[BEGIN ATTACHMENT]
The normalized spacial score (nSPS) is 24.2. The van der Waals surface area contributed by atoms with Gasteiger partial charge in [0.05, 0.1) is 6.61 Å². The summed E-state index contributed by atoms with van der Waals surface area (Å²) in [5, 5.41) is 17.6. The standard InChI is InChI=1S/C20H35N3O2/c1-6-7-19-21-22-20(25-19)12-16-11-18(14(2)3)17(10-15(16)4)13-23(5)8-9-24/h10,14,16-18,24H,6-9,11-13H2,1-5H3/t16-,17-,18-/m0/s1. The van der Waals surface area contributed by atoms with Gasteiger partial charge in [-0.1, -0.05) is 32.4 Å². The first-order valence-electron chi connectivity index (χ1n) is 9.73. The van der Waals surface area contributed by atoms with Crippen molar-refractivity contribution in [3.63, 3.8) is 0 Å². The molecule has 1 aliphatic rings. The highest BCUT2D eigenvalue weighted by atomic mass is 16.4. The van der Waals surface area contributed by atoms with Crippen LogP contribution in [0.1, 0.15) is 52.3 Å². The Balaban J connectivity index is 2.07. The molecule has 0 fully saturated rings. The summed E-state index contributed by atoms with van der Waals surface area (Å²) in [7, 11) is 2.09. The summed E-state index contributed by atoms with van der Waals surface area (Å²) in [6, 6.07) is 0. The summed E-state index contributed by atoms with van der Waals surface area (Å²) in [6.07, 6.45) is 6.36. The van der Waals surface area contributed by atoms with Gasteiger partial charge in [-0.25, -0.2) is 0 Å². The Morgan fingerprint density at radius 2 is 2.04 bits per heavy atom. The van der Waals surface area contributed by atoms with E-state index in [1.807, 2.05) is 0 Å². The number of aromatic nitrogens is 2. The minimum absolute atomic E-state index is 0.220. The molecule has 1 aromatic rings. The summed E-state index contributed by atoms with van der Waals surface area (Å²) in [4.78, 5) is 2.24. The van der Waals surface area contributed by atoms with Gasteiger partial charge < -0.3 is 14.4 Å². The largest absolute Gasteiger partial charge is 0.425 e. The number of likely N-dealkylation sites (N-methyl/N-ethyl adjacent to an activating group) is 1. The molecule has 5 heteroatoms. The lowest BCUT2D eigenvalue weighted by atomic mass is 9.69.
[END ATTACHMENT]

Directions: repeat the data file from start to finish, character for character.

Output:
The normalized spacial score (nSPS) is 24.2. The van der Waals surface area contributed by atoms with Gasteiger partial charge in [0.05, 0.1) is 6.61 Å². The summed E-state index contributed by atoms with van der Waals surface area (Å²) in [5, 5.41) is 17.6. The standard InChI is InChI=1S/C20H35N3O2/c1-6-7-19-21-22-20(25-19)12-16-11-18(14(2)3)17(10-15(16)4)13-23(5)8-9-24/h10,14,16-18,24H,6-9,11-13H2,1-5H3/t16-,17-,18-/m0/s1. The van der Waals surface area contributed by atoms with Gasteiger partial charge in [-0.1, -0.05) is 32.4 Å². The first-order valence-electron chi connectivity index (χ1n) is 9.73. The van der Waals surface area contributed by atoms with Crippen molar-refractivity contribution in [3.63, 3.8) is 0 Å². The molecule has 1 aliphatic rings. The highest BCUT2D eigenvalue weighted by atomic mass is 16.4. The van der Waals surface area contributed by atoms with Crippen LogP contribution in [0.1, 0.15) is 52.3 Å². The Balaban J connectivity index is 2.07. The molecule has 0 fully saturated rings. The summed E-state index contributed by atoms with van der Waals surface area (Å²) in [7, 11) is 2.09. The summed E-state index contributed by atoms with van der Waals surface area (Å²) in [6, 6.07) is 0. The summed E-state index contributed by atoms with van der Waals surface area (Å²) in [6.07, 6.45) is 6.36. The van der Waals surface area contributed by atoms with Gasteiger partial charge in [-0.25, -0.2) is 0 Å². The Morgan fingerprint density at radius 2 is 2.04 bits per heavy atom. The van der Waals surface area contributed by atoms with E-state index in [1.807, 2.05) is 0 Å². The number of aromatic nitrogens is 2. The minimum absolute atomic E-state index is 0.220. The molecule has 1 aromatic rings. The summed E-state index contributed by atoms with van der Waals surface area (Å²) in [4.78, 5) is 2.24. The van der Waals surface area contributed by atoms with Gasteiger partial charge < -0.3 is 14.4 Å². The largest absolute Gasteiger partial charge is 0.425 e. The number of likely N-dealkylation sites (N-methyl/N-ethyl adjacent to an activating group) is 1. The molecule has 5 heteroatoms. The lowest BCUT2D eigenvalue weighted by atomic mass is 9.69.